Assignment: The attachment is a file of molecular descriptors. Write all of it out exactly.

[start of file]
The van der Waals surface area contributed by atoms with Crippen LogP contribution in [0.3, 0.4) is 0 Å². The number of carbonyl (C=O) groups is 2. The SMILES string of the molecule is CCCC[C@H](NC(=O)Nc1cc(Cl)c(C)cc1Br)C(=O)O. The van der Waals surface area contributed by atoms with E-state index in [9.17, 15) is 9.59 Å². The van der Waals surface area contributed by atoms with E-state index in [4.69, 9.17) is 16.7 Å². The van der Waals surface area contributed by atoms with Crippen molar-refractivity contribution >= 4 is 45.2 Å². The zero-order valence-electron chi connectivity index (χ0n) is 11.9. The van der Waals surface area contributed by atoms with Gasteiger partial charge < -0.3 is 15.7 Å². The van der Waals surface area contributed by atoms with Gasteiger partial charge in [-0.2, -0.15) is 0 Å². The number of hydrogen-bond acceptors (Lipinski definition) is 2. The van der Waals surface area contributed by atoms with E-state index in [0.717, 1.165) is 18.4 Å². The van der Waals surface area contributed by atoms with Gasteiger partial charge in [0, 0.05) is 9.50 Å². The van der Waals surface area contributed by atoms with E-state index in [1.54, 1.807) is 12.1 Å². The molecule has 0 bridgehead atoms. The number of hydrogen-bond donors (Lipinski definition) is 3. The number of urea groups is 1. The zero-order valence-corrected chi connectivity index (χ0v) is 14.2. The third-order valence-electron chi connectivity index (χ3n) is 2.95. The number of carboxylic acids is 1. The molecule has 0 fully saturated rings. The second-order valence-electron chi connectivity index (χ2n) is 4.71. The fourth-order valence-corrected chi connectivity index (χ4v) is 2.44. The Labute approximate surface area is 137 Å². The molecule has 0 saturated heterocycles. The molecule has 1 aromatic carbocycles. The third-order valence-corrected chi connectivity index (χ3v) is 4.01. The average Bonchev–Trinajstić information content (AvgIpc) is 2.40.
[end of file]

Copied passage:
The van der Waals surface area contributed by atoms with Crippen LogP contribution in [0.3, 0.4) is 0 Å². The number of carbonyl (C=O) groups is 2. The SMILES string of the molecule is CCCC[C@H](NC(=O)Nc1cc(Cl)c(C)cc1Br)C(=O)O. The van der Waals surface area contributed by atoms with E-state index in [9.17, 15) is 9.59 Å². The van der Waals surface area contributed by atoms with E-state index in [4.69, 9.17) is 16.7 Å². The van der Waals surface area contributed by atoms with Crippen molar-refractivity contribution >= 4 is 45.2 Å². The zero-order valence-electron chi connectivity index (χ0n) is 11.9. The van der Waals surface area contributed by atoms with Gasteiger partial charge < -0.3 is 15.7 Å². The van der Waals surface area contributed by atoms with Gasteiger partial charge in [-0.2, -0.15) is 0 Å². The number of hydrogen-bond acceptors (Lipinski definition) is 2. The van der Waals surface area contributed by atoms with E-state index in [0.717, 1.165) is 18.4 Å². The van der Waals surface area contributed by atoms with Gasteiger partial charge in [0, 0.05) is 9.50 Å². The van der Waals surface area contributed by atoms with E-state index in [1.54, 1.807) is 12.1 Å². The molecule has 0 bridgehead atoms. The number of hydrogen-bond donors (Lipinski definition) is 3. The number of urea groups is 1. The zero-order valence-corrected chi connectivity index (χ0v) is 14.2. The third-order valence-electron chi connectivity index (χ3n) is 2.95. The number of carboxylic acids is 1. The molecule has 0 fully saturated rings. The second-order valence-electron chi connectivity index (χ2n) is 4.71. The fourth-order valence-corrected chi connectivity index (χ4v) is 2.44. The Labute approximate surface area is 137 Å². The molecule has 0 saturated heterocycles. The molecule has 1 aromatic carbocycles. The third-order valence-corrected chi connectivity index (χ3v) is 4.01. The average Bonchev–Trinajstić information content (AvgIpc) is 2.40.